Folded Field Notes: TRANSITION

Folded Field Notes is an interactive column that explores a new ecological topic each fortnight — part writing challenge, part citizen science project — led by alternating guides with assistance from editor & ecologist JS Graustein. Will you join us?


TODAY’S TOPIC : Transition
Transition is the passage from one condition, action, or place to another. In ecologicial terms, this can also include transition zones where different kinds of communities interact along a wavering abiotic boundaries (think tidal zones, floodplains, alpine treelines, etc.).

TODAY’S GUIDE:
Caroline Fout hails from Middleburg, Virginia where she grew up strapped to the back of numerous fat ponies. She spent last winter as a ski instructor in Vail, Colorado and joined Folded Word this summer while sojourning in the White Mountains of New Hampshire. She is a freelance writer and an outdoor enthusiast, and when she’s not on the back of a horse, she’s most comfortable strapped to downhill skis.

OBSERVATION:
Today: sweet smells of crumpled, dying leaves on a walk thru the woods, orange and red tints growing brighter. A transition I mourned, then appreciated. Webs laden with dew strung up between trees, branches, twigs. Walking thru makes for a frantic dance, arms and hands, reaching and grabbing for that sticky gossamer.

RESPONSE:

Transition

A cobweb floats through the air, untethered from a tree – only visible as the light catches its transparent threads. Gossamer tired and torn, a ghostly passing. I follow the strands and watch as they come to rest, gently laying down as a fawn might: carefully, silently, to a carpet of damp decaying leaves – their display like a bonfire left to extinguish itself. The ghost of a spider’s hard work disappears. Something passed. Something to take its place. In autumn, death is merely transition.

©2018 by Caroline Fout
 

INVITATION:
Your turn! In the comments section below, please let us know if you’ve observed any kind of transition recently — including general location and time of day. We’ll leave the comments open for the next two weeks in case you need a chance to go on a field trip first😊 And if your encounter inspires you to write a response (short poem, flash fiction, or mini essay), please come back and share that as well. In November, we’ll post a community poem based on all your observations. We’ll also select one of the response pieces to publish in our Written Word Wednesday column (revisions may be requested).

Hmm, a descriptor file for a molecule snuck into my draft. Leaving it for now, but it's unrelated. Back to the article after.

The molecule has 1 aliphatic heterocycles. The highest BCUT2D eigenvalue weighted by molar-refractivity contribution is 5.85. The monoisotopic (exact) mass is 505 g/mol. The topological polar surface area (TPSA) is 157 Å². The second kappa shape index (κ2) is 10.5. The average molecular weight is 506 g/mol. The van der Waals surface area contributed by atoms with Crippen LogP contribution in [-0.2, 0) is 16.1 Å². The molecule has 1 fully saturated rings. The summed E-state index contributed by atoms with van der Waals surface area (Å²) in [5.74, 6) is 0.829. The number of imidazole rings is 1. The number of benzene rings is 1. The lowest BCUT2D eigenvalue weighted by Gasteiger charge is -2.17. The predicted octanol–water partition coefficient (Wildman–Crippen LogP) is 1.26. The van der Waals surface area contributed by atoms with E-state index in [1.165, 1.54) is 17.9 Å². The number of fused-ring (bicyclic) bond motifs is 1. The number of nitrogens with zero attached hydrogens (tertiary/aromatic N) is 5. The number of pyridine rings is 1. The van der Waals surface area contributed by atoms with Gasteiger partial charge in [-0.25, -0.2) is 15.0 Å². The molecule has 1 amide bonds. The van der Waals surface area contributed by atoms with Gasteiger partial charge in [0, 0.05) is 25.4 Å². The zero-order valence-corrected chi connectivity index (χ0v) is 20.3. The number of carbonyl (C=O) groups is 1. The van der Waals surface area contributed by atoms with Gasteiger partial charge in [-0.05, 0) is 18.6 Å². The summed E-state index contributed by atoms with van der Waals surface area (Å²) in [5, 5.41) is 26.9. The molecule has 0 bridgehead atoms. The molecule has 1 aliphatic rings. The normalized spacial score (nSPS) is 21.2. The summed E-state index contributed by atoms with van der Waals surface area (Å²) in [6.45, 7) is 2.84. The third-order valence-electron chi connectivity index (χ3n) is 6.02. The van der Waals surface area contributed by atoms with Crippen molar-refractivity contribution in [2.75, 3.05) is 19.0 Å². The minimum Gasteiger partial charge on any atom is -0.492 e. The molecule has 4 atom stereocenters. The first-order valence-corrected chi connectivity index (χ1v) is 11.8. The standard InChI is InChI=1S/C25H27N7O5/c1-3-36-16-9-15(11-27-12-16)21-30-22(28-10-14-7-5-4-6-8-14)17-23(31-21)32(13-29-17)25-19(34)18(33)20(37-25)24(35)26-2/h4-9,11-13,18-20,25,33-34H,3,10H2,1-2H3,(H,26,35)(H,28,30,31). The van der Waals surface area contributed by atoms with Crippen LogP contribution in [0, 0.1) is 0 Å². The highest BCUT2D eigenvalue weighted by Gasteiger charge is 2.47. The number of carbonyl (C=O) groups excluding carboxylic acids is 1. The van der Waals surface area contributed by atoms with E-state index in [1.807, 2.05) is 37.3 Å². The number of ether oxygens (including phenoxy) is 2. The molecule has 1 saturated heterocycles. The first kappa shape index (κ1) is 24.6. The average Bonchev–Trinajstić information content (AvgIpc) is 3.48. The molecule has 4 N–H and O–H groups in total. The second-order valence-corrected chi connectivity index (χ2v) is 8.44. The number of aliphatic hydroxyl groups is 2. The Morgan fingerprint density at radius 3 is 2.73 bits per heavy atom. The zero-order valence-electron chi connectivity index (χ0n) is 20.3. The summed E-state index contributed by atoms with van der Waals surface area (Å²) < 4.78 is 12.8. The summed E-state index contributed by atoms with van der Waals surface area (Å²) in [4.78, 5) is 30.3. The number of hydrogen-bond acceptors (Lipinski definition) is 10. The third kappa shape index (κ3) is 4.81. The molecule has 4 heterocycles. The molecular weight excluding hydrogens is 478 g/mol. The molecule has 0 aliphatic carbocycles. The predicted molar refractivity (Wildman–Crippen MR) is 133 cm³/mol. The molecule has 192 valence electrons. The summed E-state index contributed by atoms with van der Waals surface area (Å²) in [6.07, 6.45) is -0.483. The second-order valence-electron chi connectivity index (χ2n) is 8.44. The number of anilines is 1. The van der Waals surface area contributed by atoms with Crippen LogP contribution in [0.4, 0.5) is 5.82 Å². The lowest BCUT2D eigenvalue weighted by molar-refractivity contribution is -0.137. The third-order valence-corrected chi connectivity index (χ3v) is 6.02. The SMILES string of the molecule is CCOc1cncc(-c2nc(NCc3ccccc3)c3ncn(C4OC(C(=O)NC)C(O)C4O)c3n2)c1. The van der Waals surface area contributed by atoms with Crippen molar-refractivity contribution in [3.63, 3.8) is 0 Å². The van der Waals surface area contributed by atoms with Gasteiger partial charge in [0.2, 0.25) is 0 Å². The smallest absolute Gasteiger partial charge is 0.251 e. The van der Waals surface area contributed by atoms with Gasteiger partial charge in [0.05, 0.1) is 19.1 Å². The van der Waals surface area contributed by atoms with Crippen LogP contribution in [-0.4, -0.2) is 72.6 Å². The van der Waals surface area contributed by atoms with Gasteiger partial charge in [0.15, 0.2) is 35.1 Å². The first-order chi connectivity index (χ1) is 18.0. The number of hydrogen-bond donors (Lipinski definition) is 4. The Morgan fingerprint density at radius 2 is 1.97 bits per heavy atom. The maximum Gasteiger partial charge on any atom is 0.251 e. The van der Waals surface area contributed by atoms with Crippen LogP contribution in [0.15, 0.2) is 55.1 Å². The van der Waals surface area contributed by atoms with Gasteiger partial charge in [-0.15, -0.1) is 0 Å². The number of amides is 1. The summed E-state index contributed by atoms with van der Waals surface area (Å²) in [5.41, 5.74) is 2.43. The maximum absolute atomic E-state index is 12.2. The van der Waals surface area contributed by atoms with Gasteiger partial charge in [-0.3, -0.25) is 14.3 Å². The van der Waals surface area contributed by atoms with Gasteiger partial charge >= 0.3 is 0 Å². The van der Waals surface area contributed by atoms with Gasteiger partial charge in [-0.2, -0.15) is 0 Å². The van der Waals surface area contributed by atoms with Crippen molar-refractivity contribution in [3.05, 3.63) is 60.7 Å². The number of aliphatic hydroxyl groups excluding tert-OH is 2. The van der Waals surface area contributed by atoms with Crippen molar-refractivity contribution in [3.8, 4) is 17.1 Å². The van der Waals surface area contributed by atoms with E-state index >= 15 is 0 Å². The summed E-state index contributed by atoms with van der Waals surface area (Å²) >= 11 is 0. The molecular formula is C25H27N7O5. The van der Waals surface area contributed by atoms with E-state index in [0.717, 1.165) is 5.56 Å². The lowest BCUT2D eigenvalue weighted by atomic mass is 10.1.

Please note: Comments are moderated. Your comment may not appear online right after you submit it, but we will see it in our dashboard.

3 Comments on “Folded Field Notes: TRANSITION

  1. Love this!

    Sent from my Samsung Galaxy , an AT&T LTE smartphone

    Like

  2. Fireweed

    You never notice it until the middle of summer, when the magenta flower-spikes suddenly crowd every roadside and wasteland. They have outgrown grass and nettles, and stand tall above the lesser whites and yellows of daisies, dandelions, clovers.

    In Britain we call it rosebay willow herb–surprisingly ponderous for such a common plant. Its transition passes more rapidly than its name. The purple flowers curl off into whitening seed-down. The leaves brown and wrinkle early, falling off gradually to leave long, bare stems, woody-looking but pithy-dry inside, plentiful to gather, light to carry, quick to burn.

    In other parts of the world, they call it fireweed: Nature’s best kindling for winter fires.

    Liked by 2 people

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